Tuesday, August 21, 2007

Is This Blog a Sentiment Indicator?

I've been noticing something interesting. Over time, traffic to this blog has grown rather steadily, but a decreasing proportion of the traffic has been coming from other websites. Indeed, my most recent analysis of traffic stats shows that 7.4% of visitors come here from my personal site. Another 4.3% come to the site from a Google search. I get .7% of visitors from my Twitter page and less than half a percent from any other source.

What this suggests is that, when the traffic numbers vary from day to day, it probably has little to do with other sites linking to mine. As much as I appreciate those links, by and large they account for a small proportion of the people coming to the site. Instead, what I'm finding is that market conditions seem to account for much of the daily variation in traffic. That raises the possibility that blog traffic may itself be a sentiment measure.

Specifically, when the market has been more volatile--especially to the downside--traffic has spiked higher. When the market has been relatively quiet--as it was prior to the recent decline and as it was in today's trade--traffic has been subdued. The traffic to the blog went noticeably lower after the Fed intervention and subsequent rally.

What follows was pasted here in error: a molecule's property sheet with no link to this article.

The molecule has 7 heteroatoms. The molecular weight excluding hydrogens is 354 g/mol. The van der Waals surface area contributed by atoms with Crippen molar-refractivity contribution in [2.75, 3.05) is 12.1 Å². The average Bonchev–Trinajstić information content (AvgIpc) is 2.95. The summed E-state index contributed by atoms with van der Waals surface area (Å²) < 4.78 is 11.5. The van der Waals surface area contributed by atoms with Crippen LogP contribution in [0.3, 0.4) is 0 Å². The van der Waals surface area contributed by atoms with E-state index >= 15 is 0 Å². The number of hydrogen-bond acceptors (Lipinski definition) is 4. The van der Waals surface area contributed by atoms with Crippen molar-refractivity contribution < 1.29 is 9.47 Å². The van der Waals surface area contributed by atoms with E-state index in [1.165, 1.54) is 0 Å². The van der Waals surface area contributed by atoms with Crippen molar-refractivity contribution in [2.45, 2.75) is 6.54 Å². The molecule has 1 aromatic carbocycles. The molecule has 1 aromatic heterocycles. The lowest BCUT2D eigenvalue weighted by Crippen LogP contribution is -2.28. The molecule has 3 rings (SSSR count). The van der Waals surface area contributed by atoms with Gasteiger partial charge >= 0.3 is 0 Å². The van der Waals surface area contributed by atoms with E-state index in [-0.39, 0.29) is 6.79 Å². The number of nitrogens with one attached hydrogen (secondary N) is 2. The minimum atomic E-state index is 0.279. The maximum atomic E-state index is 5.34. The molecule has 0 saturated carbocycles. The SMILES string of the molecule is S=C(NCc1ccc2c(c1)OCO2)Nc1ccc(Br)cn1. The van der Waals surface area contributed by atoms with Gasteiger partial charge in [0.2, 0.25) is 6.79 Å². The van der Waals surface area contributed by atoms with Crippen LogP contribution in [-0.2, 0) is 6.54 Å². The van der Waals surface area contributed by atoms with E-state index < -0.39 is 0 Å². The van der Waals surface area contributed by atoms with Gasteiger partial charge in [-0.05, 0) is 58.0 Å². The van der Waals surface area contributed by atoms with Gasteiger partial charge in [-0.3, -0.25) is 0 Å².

I don't think there's anything special about this blog that would make it a sentiment measure. Rather, I think that, in times of uncertainty, it is human nature (and coping) to seek out information. Because TraderFeed is updated frequently--particularly with the Twitter posts--it is one source that active traders might turn to. It wouldn't surprise me if other frequently updated blogs and websites experienced similar ebbs and flows based on market conditions. I notice, for instance, that Bloomberg's website has experienced a jump in traffic in recent weeks, as measured by the Alexa stats.

I would be interested in hearing from other bloggers and site managers to see if they've noticed something similar. I suspect, for example, that search traffic to such financial sites as Instant Bull might be sensitive to market conditions. Major financial portals might also experience enhanced traffic at times of high market uncertainty.

I'm not sure if there is trade-worthy information in these traffic variations, but it's something I'll be keeping an eye on. If there does seem to be information amidst the traffic noise, I'll be happy to post my real-time observations.


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